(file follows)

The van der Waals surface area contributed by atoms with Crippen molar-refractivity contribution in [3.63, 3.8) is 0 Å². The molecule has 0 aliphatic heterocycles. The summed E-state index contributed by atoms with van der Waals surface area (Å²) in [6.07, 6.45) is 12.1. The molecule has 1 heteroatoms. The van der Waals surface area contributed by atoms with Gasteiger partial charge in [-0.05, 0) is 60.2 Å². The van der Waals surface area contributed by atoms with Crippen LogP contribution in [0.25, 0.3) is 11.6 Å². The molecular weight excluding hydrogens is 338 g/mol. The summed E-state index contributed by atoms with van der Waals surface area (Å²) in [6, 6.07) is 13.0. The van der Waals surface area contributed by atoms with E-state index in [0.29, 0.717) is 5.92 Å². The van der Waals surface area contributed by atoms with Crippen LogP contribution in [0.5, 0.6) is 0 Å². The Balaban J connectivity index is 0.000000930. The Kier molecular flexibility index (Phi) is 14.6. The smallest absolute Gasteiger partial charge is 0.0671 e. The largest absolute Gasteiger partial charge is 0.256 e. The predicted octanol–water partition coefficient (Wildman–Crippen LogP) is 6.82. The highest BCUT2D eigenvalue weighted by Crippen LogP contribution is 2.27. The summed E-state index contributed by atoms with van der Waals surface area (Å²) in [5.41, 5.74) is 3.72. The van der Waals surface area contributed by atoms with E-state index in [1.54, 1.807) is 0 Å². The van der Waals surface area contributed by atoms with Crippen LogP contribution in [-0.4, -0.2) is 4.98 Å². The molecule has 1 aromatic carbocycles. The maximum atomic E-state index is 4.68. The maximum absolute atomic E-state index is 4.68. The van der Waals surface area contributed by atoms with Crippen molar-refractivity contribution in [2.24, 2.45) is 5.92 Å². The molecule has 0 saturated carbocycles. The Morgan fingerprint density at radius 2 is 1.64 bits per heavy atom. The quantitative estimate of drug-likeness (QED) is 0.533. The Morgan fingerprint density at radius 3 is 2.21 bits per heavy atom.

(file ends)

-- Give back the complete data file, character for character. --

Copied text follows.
The van der Waals surface area contributed by atoms with Crippen molar-refractivity contribution in [3.63, 3.8) is 0 Å². The molecule has 0 aliphatic heterocycles. The summed E-state index contributed by atoms with van der Waals surface area (Å²) in [6.07, 6.45) is 12.1. The molecule has 1 heteroatoms. The van der Waals surface area contributed by atoms with Gasteiger partial charge in [-0.05, 0) is 60.2 Å². The van der Waals surface area contributed by atoms with Crippen LogP contribution in [0.25, 0.3) is 11.6 Å². The molecular weight excluding hydrogens is 338 g/mol. The summed E-state index contributed by atoms with van der Waals surface area (Å²) in [6, 6.07) is 13.0. The van der Waals surface area contributed by atoms with E-state index in [0.29, 0.717) is 5.92 Å². The van der Waals surface area contributed by atoms with Crippen LogP contribution in [0.5, 0.6) is 0 Å². The Balaban J connectivity index is 0.000000930. The Kier molecular flexibility index (Phi) is 14.6. The smallest absolute Gasteiger partial charge is 0.0671 e. The largest absolute Gasteiger partial charge is 0.256 e. The predicted octanol–water partition coefficient (Wildman–Crippen LogP) is 6.82. The highest BCUT2D eigenvalue weighted by Crippen LogP contribution is 2.27. The summed E-state index contributed by atoms with van der Waals surface area (Å²) in [5.41, 5.74) is 3.72. The van der Waals surface area contributed by atoms with E-state index in [1.54, 1.807) is 0 Å². The van der Waals surface area contributed by atoms with Crippen LogP contribution in [-0.4, -0.2) is 4.98 Å². The molecule has 1 aromatic carbocycles. The maximum atomic E-state index is 4.68. The maximum absolute atomic E-state index is 4.68. The van der Waals surface area contributed by atoms with Crippen molar-refractivity contribution in [2.24, 2.45) is 5.92 Å². The molecule has 0 saturated carbocycles. The Morgan fingerprint density at radius 2 is 1.64 bits per heavy atom. The quantitative estimate of drug-likeness (QED) is 0.533. The Morgan fingerprint density at radius 3 is 2.21 bits per heavy atom.